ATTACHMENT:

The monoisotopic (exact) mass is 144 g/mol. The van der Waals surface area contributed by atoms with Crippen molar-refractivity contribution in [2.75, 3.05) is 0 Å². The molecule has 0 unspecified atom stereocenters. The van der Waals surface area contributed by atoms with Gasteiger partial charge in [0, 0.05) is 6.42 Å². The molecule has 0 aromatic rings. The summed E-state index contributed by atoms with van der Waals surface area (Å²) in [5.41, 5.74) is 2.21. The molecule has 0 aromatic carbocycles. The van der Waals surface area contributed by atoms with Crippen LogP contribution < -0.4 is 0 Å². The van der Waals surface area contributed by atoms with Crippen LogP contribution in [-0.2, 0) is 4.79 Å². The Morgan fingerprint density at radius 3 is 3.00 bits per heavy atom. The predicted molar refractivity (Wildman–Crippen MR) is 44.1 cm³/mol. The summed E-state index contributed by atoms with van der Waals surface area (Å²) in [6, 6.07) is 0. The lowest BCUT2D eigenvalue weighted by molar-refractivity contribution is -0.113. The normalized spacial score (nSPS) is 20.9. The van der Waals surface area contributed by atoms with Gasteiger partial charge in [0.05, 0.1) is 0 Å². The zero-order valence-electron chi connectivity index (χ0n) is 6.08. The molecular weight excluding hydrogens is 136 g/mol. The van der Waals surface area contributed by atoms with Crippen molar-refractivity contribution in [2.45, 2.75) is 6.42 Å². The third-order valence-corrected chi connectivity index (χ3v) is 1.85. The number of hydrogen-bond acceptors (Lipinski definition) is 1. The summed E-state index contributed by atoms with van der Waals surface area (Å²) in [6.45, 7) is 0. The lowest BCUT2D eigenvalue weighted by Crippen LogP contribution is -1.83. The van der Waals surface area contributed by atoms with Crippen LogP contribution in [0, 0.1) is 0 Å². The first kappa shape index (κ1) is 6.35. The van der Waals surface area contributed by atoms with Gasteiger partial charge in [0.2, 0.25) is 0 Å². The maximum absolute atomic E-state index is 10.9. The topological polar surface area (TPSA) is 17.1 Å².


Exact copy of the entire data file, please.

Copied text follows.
The monoisotopic (exact) mass is 144 g/mol. The van der Waals surface area contributed by atoms with Crippen molar-refractivity contribution in [2.75, 3.05) is 0 Å². The molecule has 0 unspecified atom stereocenters. The van der Waals surface area contributed by atoms with Gasteiger partial charge in [0, 0.05) is 6.42 Å². The molecule has 0 aromatic rings. The summed E-state index contributed by atoms with van der Waals surface area (Å²) in [5.41, 5.74) is 2.21. The molecule has 0 aromatic carbocycles. The van der Waals surface area contributed by atoms with Crippen LogP contribution < -0.4 is 0 Å². The van der Waals surface area contributed by atoms with Crippen LogP contribution in [-0.2, 0) is 4.79 Å². The Morgan fingerprint density at radius 3 is 3.00 bits per heavy atom. The predicted molar refractivity (Wildman–Crippen MR) is 44.1 cm³/mol. The summed E-state index contributed by atoms with van der Waals surface area (Å²) in [6, 6.07) is 0. The lowest BCUT2D eigenvalue weighted by molar-refractivity contribution is -0.113. The normalized spacial score (nSPS) is 20.9. The van der Waals surface area contributed by atoms with Gasteiger partial charge in [0.05, 0.1) is 0 Å². The zero-order valence-electron chi connectivity index (χ0n) is 6.08. The molecular weight excluding hydrogens is 136 g/mol. The van der Waals surface area contributed by atoms with Crippen molar-refractivity contribution in [2.45, 2.75) is 6.42 Å². The third-order valence-corrected chi connectivity index (χ3v) is 1.85. The number of hydrogen-bond acceptors (Lipinski definition) is 1. The summed E-state index contributed by atoms with van der Waals surface area (Å²) in [6.45, 7) is 0. The lowest BCUT2D eigenvalue weighted by Crippen LogP contribution is -1.83. The van der Waals surface area contributed by atoms with Crippen LogP contribution in [0, 0.1) is 0 Å². The first kappa shape index (κ1) is 6.35. The van der Waals surface area contributed by atoms with Gasteiger partial charge in [0.2, 0.25) is 0 Å². The maximum absolute atomic E-state index is 10.9. The topological polar surface area (TPSA) is 17.1 Å².